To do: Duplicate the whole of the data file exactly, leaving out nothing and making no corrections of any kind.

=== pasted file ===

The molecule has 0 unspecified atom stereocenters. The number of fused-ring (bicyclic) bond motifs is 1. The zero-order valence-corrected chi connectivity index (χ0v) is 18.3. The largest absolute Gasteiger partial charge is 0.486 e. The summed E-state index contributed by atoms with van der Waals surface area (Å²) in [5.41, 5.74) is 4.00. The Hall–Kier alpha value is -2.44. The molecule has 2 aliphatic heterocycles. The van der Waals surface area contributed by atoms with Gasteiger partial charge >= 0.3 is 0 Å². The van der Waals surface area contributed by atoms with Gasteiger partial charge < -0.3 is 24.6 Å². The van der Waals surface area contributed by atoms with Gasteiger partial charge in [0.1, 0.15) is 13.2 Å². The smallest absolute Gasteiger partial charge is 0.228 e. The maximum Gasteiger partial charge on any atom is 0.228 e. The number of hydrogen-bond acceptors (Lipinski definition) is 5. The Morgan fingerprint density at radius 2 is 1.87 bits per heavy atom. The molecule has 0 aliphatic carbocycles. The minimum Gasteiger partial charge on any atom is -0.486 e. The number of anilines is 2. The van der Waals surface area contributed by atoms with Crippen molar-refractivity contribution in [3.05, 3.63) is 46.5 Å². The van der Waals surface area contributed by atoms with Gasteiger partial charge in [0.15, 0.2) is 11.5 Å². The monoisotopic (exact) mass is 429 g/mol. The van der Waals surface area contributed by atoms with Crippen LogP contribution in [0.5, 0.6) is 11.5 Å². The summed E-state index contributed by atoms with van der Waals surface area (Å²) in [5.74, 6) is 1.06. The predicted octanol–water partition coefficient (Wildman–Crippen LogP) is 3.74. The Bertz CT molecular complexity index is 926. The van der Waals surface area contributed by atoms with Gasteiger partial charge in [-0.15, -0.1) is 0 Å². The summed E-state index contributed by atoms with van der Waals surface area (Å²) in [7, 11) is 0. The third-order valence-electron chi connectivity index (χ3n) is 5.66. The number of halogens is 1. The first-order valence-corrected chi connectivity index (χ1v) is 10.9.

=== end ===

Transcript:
The molecule has 0 unspecified atom stereocenters. The number of fused-ring (bicyclic) bond motifs is 1. The zero-order valence-corrected chi connectivity index (χ0v) is 18.3. The largest absolute Gasteiger partial charge is 0.486 e. The summed E-state index contributed by atoms with van der Waals surface area (Å²) in [5.41, 5.74) is 4.00. The Hall–Kier alpha value is -2.44. The molecule has 2 aliphatic heterocycles. The van der Waals surface area contributed by atoms with Gasteiger partial charge >= 0.3 is 0 Å². The van der Waals surface area contributed by atoms with Gasteiger partial charge < -0.3 is 24.6 Å². The van der Waals surface area contributed by atoms with Gasteiger partial charge in [0.1, 0.15) is 13.2 Å². The smallest absolute Gasteiger partial charge is 0.228 e. The maximum Gasteiger partial charge on any atom is 0.228 e. The number of hydrogen-bond acceptors (Lipinski definition) is 5. The Morgan fingerprint density at radius 2 is 1.87 bits per heavy atom. The molecule has 0 aliphatic carbocycles. The minimum Gasteiger partial charge on any atom is -0.486 e. The number of anilines is 2. The van der Waals surface area contributed by atoms with Crippen molar-refractivity contribution in [3.05, 3.63) is 46.5 Å². The van der Waals surface area contributed by atoms with Gasteiger partial charge in [0.15, 0.2) is 11.5 Å². The monoisotopic (exact) mass is 429 g/mol. The van der Waals surface area contributed by atoms with Crippen LogP contribution in [0.5, 0.6) is 11.5 Å². The summed E-state index contributed by atoms with van der Waals surface area (Å²) in [5.74, 6) is 1.06. The predicted octanol–water partition coefficient (Wildman–Crippen LogP) is 3.74. The Bertz CT molecular complexity index is 926. The van der Waals surface area contributed by atoms with Gasteiger partial charge in [-0.15, -0.1) is 0 Å². The summed E-state index contributed by atoms with van der Waals surface area (Å²) in [7, 11) is 0. The third-order valence-electron chi connectivity index (χ3n) is 5.66. The number of halogens is 1. The first-order valence-corrected chi connectivity index (χ1v) is 10.9.